Ankle pain can be caused by a number of injuries and conditions, with damage to the ankle bone, ligaments and tendons, and several types of arthritis being common agitators.
While we advise that you should visit your podiatrist when you start to experience any pain or discomfort in your ankles, the following guide outlines some of the more common causes of pain.
Ankle sprains are among the most common causes of pain and discomfort in the ankle. A sprain occurs when your ligaments – the tissues that connect your bones – get overstretched or tear. The most common form of sprain is a lateral sprain, which is what happens when you roll your ankle. This can be painful because the rolling motion causes the ligaments in your ankle to stretch or break, which leads to swelling and bruising that can last up to 14 days.
A lot of people who have suffered from a sprained ankle at some point in their life report having a permanently weaker and less stable ankle/foot, when compared to their other, undamaged one. Having previously sprained your ankle is also one of the biggest risk factors for spraining an ankle, as the ligaments are already weaker.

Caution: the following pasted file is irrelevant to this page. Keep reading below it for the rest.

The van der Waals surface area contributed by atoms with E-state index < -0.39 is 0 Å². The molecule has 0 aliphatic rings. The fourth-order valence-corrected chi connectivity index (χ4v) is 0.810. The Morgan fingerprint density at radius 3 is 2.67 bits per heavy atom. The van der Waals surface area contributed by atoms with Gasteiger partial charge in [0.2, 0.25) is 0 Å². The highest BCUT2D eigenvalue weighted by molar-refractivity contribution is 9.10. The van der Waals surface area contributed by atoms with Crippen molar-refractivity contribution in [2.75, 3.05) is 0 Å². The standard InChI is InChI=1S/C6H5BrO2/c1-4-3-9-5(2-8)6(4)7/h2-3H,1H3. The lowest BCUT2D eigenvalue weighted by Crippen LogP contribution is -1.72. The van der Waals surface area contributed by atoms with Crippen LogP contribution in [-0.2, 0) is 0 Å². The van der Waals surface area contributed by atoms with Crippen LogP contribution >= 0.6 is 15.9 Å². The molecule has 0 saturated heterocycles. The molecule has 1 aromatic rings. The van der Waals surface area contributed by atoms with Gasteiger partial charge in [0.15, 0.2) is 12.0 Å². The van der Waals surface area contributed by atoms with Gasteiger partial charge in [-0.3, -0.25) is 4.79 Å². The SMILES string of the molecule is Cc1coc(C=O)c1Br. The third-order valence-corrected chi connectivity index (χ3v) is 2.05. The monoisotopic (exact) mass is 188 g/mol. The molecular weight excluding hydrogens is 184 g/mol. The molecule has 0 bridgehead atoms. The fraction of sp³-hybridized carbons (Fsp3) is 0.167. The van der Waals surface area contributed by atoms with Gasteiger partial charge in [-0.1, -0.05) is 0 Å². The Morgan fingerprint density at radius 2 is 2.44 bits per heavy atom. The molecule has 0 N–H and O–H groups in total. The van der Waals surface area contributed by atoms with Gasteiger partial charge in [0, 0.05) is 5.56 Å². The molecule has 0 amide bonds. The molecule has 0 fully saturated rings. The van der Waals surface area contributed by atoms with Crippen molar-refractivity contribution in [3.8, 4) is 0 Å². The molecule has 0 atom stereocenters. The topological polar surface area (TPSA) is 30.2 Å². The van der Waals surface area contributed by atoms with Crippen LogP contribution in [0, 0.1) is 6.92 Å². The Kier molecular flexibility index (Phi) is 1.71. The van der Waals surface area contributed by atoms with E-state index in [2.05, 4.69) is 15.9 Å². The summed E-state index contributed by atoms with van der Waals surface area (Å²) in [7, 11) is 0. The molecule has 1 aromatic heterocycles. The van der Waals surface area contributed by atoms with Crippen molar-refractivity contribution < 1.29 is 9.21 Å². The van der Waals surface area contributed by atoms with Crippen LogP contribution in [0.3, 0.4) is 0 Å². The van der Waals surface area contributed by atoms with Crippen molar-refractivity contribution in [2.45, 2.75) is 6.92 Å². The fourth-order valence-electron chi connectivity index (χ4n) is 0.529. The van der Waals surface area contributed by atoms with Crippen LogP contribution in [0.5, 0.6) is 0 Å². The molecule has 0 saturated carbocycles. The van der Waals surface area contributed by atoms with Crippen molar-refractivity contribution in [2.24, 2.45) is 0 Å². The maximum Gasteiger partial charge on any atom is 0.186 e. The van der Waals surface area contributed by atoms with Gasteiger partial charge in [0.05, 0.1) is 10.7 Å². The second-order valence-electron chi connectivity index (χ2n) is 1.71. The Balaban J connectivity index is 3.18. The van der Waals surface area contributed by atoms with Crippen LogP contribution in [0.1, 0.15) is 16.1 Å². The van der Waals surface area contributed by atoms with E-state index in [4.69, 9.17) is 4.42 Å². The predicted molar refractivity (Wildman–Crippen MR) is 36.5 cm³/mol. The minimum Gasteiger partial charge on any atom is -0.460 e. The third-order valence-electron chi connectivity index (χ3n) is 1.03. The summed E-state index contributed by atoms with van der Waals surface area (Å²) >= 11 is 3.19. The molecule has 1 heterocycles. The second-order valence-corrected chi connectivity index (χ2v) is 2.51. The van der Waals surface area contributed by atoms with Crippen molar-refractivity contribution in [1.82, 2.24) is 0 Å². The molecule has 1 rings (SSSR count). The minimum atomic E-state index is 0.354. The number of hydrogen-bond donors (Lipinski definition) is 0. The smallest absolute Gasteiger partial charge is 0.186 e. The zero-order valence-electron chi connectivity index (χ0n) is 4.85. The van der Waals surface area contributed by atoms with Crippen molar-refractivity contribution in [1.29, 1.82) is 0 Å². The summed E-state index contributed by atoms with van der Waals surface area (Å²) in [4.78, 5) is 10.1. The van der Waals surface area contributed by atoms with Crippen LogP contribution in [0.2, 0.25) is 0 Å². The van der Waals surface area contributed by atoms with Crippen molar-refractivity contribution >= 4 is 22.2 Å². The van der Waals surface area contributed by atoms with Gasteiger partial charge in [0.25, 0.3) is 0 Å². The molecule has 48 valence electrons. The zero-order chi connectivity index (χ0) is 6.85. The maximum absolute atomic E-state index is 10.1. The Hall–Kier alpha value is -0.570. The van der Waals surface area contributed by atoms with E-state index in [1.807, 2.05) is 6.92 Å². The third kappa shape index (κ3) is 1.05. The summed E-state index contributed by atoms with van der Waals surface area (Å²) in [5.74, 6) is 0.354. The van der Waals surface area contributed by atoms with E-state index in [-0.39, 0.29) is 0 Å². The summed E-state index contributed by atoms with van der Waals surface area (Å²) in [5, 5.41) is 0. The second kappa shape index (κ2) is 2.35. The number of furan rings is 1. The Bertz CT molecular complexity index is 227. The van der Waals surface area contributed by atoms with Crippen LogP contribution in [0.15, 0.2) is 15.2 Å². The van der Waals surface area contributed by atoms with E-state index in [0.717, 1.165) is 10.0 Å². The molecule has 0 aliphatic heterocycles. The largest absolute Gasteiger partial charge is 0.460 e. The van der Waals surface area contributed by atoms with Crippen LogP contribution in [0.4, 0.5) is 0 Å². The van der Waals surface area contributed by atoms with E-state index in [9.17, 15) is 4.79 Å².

Ankle pain can also be a result of conditions like arthritis and gout, or from nerve damage, blocked blood vessels and even infections in your joints.
Arthritis happens when your joints become inflamed. There are a few different types of arthritis that can lead to ankle pain, however, osteoarthritis is the most common one. This type of arthritis is caused by natural wear and tear on your joints and becomes more common the older you get.
Bacterial and Fungal Infections
It’s not uncommon for ankle pain to be a symptom of a bacterial or fungal infection, like septic arthritis. This will affect the ankles if the infection has spread to this part of your body.
Gout might sound like a condition from the Middle Ages that has long since been wiped out, but it’s actually a lot more common than you might think. Gout occurs when uric acid builds up in the body, and when this higher than normal level of uric acid deposits crystals in the joint, sufferers will feel a sharp pain. Pseudogout is a similar condition that occurs when calcium builds up in the joints, and like gout, it can result in pain, swelling and redness.
When you’re experiencing any form of ankle pain, it’s best to book a consultation with your podiatrist to determine what the cause of the pain is and the best course of treatment. However, there are a few things you can do at home to help alleviate your discomfort.
Want to get to the root of your pain? Make an appointment with your Perth podiatrist at Cannington Podiatry today!